Meet the New York pianist who has become a global music icon

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TORONTO, Canada — In the old days pianist Stewart Goodyear could almost predict the song he would play that day. Like a lot of people, for years he sat at his Steinway, making a list of songs. But on this occasion, he had no idea what he would play. He sat down, with no song at all. And then, he loved it.

“It felt great to just get up there and play without a preconceived idea,” Goodyear told us.

So as he played, the music just took him.

“It was just this casual thing, but there was this sort of commonality that I felt. And I kept going from there.”

The pianist went on to inspire many others with that instinctive sense of melody and balance. But Goodyear experienced his own feeling of like destiny as he began working with composers in the United States.

“I found out that a lot of the composers here had been influenced in their writing by a lot of the different keyboard players and whatnot who had been around. It kind of made sense with the song idea, that I could bring a little of my own personality back to it. I could bring some form of individuality. And I was definitely the rare individual who could do that.”

Not content to work alone, Goodyear gave the Royal Conservatory of Music permission to record his piano playing. The result: a beautiful album of Goodyear’s solo, unaccompanied piano work.

In October of 2008, Goodyear moved to New York.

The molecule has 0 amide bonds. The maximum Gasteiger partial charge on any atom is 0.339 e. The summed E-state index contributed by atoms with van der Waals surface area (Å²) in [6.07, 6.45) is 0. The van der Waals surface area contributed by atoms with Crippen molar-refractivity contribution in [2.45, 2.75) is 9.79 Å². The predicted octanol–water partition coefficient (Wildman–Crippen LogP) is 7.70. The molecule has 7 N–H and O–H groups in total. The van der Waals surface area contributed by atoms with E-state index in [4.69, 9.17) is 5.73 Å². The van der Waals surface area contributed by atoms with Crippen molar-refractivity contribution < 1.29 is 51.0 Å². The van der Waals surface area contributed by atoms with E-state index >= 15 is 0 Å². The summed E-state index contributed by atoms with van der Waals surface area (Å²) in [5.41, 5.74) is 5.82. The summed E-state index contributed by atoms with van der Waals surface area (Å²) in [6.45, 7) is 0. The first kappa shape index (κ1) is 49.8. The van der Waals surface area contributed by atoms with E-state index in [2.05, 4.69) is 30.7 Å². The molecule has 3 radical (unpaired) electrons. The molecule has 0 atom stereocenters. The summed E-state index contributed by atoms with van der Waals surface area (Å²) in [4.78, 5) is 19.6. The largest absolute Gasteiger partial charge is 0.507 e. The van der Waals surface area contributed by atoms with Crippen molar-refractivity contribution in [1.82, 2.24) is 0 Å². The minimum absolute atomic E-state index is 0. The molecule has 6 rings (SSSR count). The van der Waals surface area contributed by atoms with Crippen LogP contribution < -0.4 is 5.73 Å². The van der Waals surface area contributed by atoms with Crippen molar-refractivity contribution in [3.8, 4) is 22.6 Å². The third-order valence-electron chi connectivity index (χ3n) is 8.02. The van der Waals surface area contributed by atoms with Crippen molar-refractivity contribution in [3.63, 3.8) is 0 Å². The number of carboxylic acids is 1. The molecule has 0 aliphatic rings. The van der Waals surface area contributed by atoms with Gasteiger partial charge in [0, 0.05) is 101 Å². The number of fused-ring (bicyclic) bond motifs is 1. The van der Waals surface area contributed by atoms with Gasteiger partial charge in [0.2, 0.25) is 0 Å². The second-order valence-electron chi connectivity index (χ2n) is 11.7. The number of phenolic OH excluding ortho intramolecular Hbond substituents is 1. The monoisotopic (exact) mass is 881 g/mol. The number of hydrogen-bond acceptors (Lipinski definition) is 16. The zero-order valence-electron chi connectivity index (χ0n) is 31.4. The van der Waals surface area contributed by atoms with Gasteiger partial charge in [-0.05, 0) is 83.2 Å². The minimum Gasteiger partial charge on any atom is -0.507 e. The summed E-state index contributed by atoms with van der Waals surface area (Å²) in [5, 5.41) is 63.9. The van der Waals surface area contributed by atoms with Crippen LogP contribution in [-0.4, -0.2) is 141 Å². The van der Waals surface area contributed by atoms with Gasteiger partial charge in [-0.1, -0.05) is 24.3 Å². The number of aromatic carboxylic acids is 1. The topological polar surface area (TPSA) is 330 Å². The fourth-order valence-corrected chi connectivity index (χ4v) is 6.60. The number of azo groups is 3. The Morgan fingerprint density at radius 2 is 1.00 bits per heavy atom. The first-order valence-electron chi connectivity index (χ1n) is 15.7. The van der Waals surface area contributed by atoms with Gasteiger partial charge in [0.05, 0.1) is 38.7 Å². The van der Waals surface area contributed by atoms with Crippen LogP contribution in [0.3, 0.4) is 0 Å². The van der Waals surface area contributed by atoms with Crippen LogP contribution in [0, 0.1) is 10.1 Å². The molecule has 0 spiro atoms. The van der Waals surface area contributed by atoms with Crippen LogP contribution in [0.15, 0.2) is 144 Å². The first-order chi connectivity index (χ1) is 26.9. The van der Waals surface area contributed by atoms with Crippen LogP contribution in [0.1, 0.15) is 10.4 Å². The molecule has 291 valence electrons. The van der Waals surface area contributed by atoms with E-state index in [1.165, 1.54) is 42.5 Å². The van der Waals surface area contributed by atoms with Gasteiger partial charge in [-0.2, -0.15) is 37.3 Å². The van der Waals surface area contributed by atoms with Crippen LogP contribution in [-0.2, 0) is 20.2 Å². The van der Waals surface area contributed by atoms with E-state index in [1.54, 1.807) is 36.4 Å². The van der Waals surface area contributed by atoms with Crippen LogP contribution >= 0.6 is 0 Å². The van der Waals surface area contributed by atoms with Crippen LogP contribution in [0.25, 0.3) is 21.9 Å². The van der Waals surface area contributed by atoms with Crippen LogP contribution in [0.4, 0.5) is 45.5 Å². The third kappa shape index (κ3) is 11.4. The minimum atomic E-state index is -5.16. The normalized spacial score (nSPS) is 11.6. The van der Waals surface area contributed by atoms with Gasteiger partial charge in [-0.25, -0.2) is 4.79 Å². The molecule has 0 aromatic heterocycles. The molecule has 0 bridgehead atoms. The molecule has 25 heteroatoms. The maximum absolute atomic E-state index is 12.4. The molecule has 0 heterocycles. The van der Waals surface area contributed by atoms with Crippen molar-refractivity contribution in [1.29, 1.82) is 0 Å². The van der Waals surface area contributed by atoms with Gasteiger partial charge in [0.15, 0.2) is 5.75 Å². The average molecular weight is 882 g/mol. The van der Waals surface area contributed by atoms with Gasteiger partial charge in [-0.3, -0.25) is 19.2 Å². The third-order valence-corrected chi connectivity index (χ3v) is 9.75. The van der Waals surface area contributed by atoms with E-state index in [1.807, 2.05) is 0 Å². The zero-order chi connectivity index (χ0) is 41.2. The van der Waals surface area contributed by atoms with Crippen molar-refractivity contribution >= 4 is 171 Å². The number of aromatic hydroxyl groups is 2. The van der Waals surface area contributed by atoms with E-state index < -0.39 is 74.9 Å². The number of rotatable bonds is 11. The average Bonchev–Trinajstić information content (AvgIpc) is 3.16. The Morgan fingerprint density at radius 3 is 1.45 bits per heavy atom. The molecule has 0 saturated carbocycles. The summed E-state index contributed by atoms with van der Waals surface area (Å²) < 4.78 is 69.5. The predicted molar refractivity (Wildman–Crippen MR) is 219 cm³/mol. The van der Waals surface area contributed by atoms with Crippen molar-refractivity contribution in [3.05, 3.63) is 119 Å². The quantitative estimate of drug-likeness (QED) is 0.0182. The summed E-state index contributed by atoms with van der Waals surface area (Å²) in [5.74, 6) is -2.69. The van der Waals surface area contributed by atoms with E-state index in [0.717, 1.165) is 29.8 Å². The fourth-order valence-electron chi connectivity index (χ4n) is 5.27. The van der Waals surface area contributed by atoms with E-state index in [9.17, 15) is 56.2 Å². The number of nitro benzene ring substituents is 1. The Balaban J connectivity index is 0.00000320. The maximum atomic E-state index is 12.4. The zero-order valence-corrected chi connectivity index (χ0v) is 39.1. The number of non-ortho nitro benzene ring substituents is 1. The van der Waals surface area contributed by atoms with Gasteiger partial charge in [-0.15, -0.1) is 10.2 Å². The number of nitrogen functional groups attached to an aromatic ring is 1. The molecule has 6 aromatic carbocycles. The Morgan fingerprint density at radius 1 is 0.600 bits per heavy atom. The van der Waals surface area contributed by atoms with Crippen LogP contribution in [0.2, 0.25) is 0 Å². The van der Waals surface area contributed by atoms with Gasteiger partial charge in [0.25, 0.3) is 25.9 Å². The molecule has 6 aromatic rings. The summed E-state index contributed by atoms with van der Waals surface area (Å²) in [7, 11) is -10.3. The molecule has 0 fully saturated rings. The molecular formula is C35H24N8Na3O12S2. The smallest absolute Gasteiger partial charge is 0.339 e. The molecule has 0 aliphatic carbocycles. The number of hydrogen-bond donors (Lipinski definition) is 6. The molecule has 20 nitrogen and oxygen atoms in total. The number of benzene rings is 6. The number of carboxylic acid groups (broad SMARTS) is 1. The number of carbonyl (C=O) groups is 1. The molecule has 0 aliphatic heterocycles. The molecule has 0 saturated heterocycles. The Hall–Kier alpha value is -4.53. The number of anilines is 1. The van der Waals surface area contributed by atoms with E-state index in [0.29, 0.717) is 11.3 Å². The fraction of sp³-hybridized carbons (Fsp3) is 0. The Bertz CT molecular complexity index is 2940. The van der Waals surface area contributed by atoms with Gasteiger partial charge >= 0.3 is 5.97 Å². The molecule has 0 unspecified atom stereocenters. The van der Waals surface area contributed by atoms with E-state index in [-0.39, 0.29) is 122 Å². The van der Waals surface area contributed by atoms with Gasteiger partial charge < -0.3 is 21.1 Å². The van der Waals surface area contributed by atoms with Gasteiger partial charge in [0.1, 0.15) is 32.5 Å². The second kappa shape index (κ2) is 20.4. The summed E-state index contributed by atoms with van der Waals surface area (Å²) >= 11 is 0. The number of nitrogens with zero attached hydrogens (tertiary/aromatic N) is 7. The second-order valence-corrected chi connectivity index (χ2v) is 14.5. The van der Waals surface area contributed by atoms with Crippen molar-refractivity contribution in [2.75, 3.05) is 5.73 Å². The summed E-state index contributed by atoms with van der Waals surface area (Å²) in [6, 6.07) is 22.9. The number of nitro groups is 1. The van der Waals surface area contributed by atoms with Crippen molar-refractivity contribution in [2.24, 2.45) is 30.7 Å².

“I moved to New York and basically the day I moved out, I found out about this orchestra here at the Royal Conservatory called, Concerts of Contemporary Music (and) really just the passion and the vision of that orchestra has really inspired me to continue on in what I do.”

After finding time to get acclimated, Goodyear finally started taking classes at the Conservatory.

“I was aware of the building, but having actually gotten there I was able to get some sort of an undergraduate degree which is very unique to this school. I didn’t have to take any of these classes in New York.”

In September, Goodyear will begin his final masters degree, with an emphasis on conducting.

“Having to balance all these different parts of my life and this expansive place that I’m in now, it’s really quite an exciting new beginning.”

A new beginning, where he can really listen to all the music he’s loved all these years and, again, take it apart and build it from the ground up.

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